Act of Vengeance:

The Fish That Wouldn't Fly

No, it's not a consensual scene, though it looks kinda like one. And no, that's not Jason from the Friday the 13th movies. But it looks so much like him that this movie's claim to fame among mainstream fans is that many believe its villain, Jack, inspired Jason's "look." And they have a point.

copyright 2005 by Pat Powers

Act of Vengeance is one of those movies that's doomed before the first frame is shot. Here's why: It's a roughie sexploitation feminist melodrama about women who get raped and band together to do in their attacker when the cops prove uninterested in protecting them, and unable to do so as well.

Sexploitation and feminist melodramas are fundamentally at cross-purposes. You really can't serve both these ends at once. I have seen a hard-core XXX sexploitation film called Savage Fury in which the victims (led by enormously hootered Christy Canyon) band together to machine gun their rapists to death at the end, but there's no hint of seriousness to the film in question, with the "victims" not only participating in their rapes but clearly taking great pleasure in doing so. And the rapists pretty quickly lose whatever anger they started out with and turn into mellow studs in very short order. No sane person would take its "feminist" theme at face value. It was always all about the humping.

Act of Vengeance apparently really tried to serve both purposes. It follows the feminist melodrama formula very strictly. It shows the initial rapes, never at any time portraying the women as cooperating or enjoying their rapes, it shows the women trying and failing to get justice from the cops and then it shows the women banding together to defend themselves when no one else would.

In fact, the cops are so indifferent to the rape victims that it's over-the-top funny. The questions the cops asked were things like: "In what ways did you cooperate with your attacker?" "Would you say you enjoyed your attack a lot, a whole lot, or a great deal?" "Were you dressed for sex, for provocation or for the use of men?"

OK, maybe their treatment wasn't that outrageous, but it was close. It was like they were in a Gorean precinct house.

Note the beauty of the actress, and the way the light models it, almost as though the director wanted us to really enjoy the sight of her looking so gorgeous after being raped.

However the women who were attacked were very cute little honeys, who were shown naked and in ways that maximized their beauty during their attack. It created a very weird vibe -- an anti-rape feminist melodrama with lovely rape scenes.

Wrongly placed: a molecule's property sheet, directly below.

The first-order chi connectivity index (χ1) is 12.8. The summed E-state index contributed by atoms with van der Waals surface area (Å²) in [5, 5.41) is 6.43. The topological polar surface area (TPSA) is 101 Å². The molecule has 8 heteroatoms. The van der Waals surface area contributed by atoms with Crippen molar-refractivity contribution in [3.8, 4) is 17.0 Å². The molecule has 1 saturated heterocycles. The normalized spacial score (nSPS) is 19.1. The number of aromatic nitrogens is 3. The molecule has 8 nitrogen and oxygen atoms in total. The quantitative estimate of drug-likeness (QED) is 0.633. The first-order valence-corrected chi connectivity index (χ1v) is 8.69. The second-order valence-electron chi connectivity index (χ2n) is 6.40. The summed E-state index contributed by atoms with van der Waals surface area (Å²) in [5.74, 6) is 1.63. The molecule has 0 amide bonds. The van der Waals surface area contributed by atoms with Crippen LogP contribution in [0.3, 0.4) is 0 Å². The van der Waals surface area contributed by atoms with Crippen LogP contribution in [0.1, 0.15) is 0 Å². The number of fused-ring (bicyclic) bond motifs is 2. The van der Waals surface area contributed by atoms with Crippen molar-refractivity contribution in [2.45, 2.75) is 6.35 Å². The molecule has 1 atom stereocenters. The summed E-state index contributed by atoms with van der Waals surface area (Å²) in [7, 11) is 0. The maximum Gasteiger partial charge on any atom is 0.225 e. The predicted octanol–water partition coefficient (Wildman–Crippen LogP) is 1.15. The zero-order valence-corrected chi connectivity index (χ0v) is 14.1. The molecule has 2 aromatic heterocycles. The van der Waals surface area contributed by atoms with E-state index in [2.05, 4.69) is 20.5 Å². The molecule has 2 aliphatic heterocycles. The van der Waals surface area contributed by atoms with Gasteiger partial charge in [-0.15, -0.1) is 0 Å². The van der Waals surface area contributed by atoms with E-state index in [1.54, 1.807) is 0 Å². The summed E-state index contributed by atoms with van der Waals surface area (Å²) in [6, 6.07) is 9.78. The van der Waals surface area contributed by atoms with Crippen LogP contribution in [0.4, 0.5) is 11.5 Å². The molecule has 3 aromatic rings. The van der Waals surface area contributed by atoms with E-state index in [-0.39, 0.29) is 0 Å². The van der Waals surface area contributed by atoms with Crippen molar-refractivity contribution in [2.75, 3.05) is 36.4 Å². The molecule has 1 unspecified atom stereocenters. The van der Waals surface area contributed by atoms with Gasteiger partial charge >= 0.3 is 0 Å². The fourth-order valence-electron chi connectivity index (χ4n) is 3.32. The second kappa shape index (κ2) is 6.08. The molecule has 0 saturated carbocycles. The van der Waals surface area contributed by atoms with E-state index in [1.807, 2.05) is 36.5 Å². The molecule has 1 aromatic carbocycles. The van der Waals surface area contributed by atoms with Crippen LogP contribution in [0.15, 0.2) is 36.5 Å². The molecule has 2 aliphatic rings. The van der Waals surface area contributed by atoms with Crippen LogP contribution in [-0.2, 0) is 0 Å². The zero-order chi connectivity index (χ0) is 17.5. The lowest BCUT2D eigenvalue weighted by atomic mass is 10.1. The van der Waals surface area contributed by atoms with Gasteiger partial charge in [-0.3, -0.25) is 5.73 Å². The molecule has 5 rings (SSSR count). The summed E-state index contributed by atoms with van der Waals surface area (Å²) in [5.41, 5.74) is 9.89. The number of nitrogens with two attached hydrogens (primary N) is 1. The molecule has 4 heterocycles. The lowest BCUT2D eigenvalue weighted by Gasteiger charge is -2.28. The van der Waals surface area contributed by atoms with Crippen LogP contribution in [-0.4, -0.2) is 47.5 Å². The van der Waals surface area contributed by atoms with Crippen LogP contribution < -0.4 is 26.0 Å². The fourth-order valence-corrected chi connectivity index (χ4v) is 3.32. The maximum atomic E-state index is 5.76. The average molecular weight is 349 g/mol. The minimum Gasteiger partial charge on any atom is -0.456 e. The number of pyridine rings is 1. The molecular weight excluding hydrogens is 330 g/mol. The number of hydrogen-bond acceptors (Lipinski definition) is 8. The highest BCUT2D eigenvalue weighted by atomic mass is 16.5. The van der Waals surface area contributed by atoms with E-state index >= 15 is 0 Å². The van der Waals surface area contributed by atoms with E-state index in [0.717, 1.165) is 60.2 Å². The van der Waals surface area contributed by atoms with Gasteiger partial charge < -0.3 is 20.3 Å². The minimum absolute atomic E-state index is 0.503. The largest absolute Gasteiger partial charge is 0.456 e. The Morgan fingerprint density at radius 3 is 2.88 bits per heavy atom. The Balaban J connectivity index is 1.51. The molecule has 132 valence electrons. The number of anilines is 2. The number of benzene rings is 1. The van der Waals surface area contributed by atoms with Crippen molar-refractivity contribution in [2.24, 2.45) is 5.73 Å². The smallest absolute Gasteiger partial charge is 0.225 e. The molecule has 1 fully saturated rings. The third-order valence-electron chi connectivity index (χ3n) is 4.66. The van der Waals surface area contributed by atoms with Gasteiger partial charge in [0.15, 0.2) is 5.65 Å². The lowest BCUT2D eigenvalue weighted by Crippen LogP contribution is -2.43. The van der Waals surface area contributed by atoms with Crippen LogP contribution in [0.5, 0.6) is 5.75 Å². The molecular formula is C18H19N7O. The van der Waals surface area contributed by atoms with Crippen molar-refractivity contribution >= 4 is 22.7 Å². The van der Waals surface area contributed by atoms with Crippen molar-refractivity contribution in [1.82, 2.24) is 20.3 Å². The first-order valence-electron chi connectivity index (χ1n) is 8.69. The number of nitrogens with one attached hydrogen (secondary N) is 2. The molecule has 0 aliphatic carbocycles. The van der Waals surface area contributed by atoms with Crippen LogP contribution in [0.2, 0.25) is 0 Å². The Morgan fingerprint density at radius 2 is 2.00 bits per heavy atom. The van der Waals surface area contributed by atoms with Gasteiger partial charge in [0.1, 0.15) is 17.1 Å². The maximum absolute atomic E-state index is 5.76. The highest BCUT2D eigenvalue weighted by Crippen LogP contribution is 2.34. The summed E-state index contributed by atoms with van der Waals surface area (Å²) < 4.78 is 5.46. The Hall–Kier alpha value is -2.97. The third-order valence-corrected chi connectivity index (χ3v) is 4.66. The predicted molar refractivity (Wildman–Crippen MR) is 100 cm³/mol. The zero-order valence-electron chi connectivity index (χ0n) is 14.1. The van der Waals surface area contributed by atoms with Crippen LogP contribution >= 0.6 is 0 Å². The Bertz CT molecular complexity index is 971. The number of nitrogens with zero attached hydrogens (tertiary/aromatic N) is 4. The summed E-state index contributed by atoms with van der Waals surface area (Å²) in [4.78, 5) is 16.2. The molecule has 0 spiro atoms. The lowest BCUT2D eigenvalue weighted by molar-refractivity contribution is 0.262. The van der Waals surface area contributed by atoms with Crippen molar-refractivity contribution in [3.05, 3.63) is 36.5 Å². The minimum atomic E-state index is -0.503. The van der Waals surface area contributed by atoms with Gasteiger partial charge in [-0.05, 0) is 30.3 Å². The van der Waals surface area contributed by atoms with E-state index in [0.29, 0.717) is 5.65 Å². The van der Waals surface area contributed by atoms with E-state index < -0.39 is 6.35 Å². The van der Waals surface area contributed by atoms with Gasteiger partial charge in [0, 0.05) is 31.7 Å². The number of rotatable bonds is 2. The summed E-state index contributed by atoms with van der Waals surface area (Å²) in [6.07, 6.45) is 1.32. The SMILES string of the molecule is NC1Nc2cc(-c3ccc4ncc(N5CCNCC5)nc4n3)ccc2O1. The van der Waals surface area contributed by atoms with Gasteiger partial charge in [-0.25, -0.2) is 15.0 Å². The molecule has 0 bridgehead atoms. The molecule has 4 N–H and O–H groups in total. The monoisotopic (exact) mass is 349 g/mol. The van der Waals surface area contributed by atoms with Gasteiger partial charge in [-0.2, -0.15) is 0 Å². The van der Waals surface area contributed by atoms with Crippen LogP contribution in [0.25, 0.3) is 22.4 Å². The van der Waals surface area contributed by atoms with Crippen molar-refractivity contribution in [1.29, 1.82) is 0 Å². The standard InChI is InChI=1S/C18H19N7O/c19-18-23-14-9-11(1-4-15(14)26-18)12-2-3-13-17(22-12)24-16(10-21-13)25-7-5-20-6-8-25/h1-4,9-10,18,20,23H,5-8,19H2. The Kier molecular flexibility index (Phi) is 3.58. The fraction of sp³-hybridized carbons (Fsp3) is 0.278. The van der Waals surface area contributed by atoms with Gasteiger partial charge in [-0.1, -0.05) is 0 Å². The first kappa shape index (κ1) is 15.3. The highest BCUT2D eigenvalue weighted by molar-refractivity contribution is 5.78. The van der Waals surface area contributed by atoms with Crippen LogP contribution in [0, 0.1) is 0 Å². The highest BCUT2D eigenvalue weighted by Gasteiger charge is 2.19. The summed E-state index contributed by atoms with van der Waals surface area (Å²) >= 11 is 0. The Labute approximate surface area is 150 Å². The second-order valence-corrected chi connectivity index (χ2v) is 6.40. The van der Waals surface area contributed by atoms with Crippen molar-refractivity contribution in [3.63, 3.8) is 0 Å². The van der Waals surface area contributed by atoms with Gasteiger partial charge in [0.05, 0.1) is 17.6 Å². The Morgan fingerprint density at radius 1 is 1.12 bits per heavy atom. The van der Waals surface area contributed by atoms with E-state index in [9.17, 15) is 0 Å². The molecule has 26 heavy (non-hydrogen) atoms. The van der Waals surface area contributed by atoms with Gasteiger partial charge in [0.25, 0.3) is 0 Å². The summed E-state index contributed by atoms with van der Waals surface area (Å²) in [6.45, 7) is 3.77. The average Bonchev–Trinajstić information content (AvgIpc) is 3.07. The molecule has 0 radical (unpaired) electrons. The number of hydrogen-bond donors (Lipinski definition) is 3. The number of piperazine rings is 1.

No wonder it tanked at the box office.

But that's not even the weirdest part of the film, the weirdest part was that it had two scenes that had the victims gagged but not bound. One was gagged with a red bandana in a cleave gag, the other was gagged with some white cloth of indeterminate nature, a stuff gag.

Stuff gags, of course, can be spit out even if one is bound, and the particular cleave gag that the gal was wearing looked like it could easily have been forced out with the tongue.

Since both victims were unbound, they were free to use their hands to remove the gags. Since they were being terrorized by their attacker at all times when they were gagged, one can't blame them for not doing so.


ALSO FROM PAT POWERS
Still, I have problems with an attacker who gags but does not bind his victim. Let's look at this in terms of Evil Captor logic. You bind a victim so that she can't escape or fight back. If there's someone around who might offer help, gagging is a first priority so you only have your victim to deal with, rather than any rescuers she might attract. But if, as is the case in both scenes, there's no one around, binding is the first priority. Any victim who is unharmed and not bound is capable of running away or shoving a sharp thingie in you. (In fact, in the final scene the first rape victim, having learned some self-defense, beats the rapist to death with a shovel.)

Logic be damned since the attacker in this movie was a madman, as was made evident by his insistence that his victims sing "Jingle Bells" through their gags during his attack on them. I mean, the story was set in summer. No one wants to be reminded of Christmas in July.

All in all, Act of Vengeance is one weird little film. It's a lot like Opposing Force another film that features an attractive woman naked and gagged and raped, in which the rape is portrayed as an outrage, but the imagery is at least mildly erotic. What both of these films seemed to be trying to do is get feminist creds for having the "right" viewpoint, and getting guys and gals hot with scenes of cute, naked chicks being raped. (We ARE all aware that the number one fantasy among women is the rape fantasy, aren't we?) In doing so, they became neither fish nor fowl, but in either case, they definitely couldn't fly.